Independance can start from 1 year old. For example, when out and about, sit the child in the trolley and have them get the cornflakes. Have a list of shopping with pictures to illustrate what is needed. This can give children pride in the ability to put items into the trolley. So while doing the shopping, you are practicing and teaching coordination, S&L, physio and OT. Be inclusive from an early age, get involved in the community, local events, drama, football, swimming.

And finally, you, the parent. It's important to take care of yourself, take time for you. We are all running around from one appointment to another, and just sitting down to relax and to be relaxed around your child is the best thing. The hoovering can get done tomorrow, the washing can wait another few hours. When playing with your child, just play with them, drop the down's syndrome for one day each week and do what you want.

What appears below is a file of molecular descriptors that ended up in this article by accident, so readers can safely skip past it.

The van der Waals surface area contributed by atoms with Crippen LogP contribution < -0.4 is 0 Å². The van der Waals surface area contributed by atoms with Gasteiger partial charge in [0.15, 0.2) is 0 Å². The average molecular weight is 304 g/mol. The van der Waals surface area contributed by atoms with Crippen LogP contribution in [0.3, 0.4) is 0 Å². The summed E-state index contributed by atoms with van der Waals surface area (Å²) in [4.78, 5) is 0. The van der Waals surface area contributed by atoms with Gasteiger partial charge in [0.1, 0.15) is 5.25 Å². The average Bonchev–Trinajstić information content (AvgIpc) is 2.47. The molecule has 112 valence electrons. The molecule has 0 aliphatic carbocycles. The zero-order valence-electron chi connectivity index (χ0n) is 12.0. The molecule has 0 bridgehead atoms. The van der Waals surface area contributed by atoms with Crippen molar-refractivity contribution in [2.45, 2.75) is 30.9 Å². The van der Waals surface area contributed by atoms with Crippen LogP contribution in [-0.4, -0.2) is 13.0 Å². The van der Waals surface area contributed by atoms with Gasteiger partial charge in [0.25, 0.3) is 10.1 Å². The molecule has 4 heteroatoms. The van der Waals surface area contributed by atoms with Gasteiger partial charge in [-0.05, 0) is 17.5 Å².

"It's in the the atmosphere of love and acceptance that the best growth occurs"

Joan Murphy
Clinical/ Research Nurse Specialist
Department of Paediatrics/ TCD
Phone: 01 8963785/ 4142000/ bleep 7193


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Nan P. said...

I was at the same talk given by Joan, but for the Louth/Meath branch of DSI a few weeks before you. I must say I too found it so interesting, Joan seems to have answers for everything. And she demonstrates so much passion for what she does!

As a matter of interest, I never heard so many ways of discribing "poo"! Quite enlightening.

Well done, Cathal's Mammy, between your two posts you have recapped beautifully on every thing I heard, and more!

Nick McGivney said...

Useful stuff. Thanks again C's mam.

Sesame said...

Excellent post there Cathals mam.. very informative for all parents...am with u on the poor eyesight thing...its the one definite gene I passed onto all my kids - except Babs..am virtually applauding you for this post...well done..